The U.S. Drought Monitor is showing drought conditions are getting worse across Oklahoma.
The latest map, released Thursday, shows that 16 percent of the state is in exceptional drought, the worst classification possible. That's up from 5 percent a week ago.
The exceptional drought covers parts of the Panhandle and western Oklahoma counties that include Harper, Ellis, Woodward, Dewey and Custer. The exceptional drought also dips into Blaine, Canadian and Cleveland counties.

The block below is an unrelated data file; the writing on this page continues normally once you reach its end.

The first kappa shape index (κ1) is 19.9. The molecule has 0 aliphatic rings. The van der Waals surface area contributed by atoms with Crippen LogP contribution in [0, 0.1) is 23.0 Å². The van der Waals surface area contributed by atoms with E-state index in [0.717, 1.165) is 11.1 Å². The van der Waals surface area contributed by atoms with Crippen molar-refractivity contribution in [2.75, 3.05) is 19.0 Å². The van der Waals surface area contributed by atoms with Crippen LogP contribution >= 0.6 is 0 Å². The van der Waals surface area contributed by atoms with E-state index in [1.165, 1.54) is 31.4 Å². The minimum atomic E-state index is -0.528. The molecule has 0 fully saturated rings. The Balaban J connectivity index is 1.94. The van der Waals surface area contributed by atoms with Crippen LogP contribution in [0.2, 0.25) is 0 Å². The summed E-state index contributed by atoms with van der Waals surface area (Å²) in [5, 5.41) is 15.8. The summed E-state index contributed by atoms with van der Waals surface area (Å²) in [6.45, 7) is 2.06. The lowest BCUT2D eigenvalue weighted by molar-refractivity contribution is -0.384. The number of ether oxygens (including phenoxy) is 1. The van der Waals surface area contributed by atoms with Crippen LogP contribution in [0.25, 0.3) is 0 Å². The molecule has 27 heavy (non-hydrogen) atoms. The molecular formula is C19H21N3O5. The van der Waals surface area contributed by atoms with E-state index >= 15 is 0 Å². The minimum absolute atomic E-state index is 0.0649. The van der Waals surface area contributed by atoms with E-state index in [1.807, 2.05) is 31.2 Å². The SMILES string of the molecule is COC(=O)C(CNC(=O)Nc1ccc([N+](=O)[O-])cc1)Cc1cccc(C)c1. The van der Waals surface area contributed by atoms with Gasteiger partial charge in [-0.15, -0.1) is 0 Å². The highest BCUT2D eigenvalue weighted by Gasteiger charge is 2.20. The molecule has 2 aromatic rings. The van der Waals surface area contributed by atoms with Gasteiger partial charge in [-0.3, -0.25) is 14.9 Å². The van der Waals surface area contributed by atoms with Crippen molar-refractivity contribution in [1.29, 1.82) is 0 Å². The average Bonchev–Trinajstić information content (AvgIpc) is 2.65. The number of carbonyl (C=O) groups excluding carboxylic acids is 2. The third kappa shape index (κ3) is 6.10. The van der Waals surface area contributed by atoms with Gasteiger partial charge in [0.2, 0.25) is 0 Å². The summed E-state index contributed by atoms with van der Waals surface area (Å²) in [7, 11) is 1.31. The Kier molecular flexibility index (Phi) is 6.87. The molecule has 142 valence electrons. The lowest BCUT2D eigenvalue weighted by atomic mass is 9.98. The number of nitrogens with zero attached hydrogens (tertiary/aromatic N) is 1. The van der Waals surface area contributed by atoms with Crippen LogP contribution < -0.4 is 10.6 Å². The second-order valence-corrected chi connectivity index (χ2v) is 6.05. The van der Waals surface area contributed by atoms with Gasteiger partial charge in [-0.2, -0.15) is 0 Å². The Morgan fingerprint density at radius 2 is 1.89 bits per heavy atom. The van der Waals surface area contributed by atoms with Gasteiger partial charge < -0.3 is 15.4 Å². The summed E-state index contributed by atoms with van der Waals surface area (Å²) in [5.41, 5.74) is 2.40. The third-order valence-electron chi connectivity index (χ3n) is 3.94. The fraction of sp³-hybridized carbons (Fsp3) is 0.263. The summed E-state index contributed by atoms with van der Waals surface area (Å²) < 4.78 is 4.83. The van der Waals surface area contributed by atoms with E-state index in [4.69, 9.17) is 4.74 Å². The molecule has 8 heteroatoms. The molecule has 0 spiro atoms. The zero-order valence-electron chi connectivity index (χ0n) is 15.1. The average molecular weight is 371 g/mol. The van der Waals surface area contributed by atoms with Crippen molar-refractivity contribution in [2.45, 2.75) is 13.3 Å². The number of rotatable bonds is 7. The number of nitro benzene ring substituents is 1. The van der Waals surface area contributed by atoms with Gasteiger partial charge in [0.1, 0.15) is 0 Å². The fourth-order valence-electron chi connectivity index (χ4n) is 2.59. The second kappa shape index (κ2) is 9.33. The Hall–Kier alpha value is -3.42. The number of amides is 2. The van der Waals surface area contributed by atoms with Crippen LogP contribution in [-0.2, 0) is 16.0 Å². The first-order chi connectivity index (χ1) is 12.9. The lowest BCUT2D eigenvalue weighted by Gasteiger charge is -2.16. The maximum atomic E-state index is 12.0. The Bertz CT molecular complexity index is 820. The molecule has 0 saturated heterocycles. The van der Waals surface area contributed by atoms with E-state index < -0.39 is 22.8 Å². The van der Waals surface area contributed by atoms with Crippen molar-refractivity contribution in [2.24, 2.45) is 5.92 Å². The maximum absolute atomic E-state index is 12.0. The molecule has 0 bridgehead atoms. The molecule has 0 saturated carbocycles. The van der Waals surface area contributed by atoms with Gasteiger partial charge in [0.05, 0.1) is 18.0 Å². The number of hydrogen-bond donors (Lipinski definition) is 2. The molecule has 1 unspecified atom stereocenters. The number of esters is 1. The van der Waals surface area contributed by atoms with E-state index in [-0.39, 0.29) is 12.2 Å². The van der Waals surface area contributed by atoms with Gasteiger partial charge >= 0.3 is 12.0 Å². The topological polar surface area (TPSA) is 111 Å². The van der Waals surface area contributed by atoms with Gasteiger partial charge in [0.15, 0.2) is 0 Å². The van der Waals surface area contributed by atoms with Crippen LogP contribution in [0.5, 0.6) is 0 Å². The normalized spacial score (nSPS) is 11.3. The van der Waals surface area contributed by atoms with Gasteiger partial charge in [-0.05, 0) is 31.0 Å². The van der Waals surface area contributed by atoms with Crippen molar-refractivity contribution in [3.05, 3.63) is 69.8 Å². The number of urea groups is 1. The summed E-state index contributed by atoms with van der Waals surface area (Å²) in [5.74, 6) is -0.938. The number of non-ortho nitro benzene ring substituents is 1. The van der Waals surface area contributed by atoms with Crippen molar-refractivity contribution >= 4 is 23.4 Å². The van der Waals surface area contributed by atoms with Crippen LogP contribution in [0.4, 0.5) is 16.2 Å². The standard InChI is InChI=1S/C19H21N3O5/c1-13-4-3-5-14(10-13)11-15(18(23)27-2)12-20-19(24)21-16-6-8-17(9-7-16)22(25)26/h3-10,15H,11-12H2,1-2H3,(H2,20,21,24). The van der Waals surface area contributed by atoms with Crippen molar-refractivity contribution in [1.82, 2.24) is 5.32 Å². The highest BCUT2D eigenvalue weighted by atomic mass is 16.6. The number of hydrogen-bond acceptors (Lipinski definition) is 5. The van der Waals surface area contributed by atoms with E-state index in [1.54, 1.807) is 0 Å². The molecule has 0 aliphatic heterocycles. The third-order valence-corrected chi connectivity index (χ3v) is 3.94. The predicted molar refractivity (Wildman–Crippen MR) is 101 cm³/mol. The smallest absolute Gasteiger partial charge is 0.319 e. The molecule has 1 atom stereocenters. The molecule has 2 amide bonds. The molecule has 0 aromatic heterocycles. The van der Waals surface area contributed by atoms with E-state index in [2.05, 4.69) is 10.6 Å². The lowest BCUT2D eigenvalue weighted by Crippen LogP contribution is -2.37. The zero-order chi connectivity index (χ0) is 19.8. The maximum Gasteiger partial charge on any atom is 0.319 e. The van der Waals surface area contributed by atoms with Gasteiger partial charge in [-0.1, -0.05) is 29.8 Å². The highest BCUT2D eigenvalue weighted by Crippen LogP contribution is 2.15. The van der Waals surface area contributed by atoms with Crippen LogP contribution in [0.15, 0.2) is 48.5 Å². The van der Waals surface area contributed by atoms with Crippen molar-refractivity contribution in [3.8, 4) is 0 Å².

The rest of the state is in extreme drought classification, up 25-percent from a week ago.
The only exceptions are small parts of southern Oklahoma and the Panhandle that are classified as severe.
News On 6 meteorologist Michael Grogan says rainfall on Wednesday, Thursday and forecast for Friday may chip away at the drought, but "won't be a widespread relief to the critical fire issues" Creek County and others are dealing with this week.
The Associated Press contributed to this story.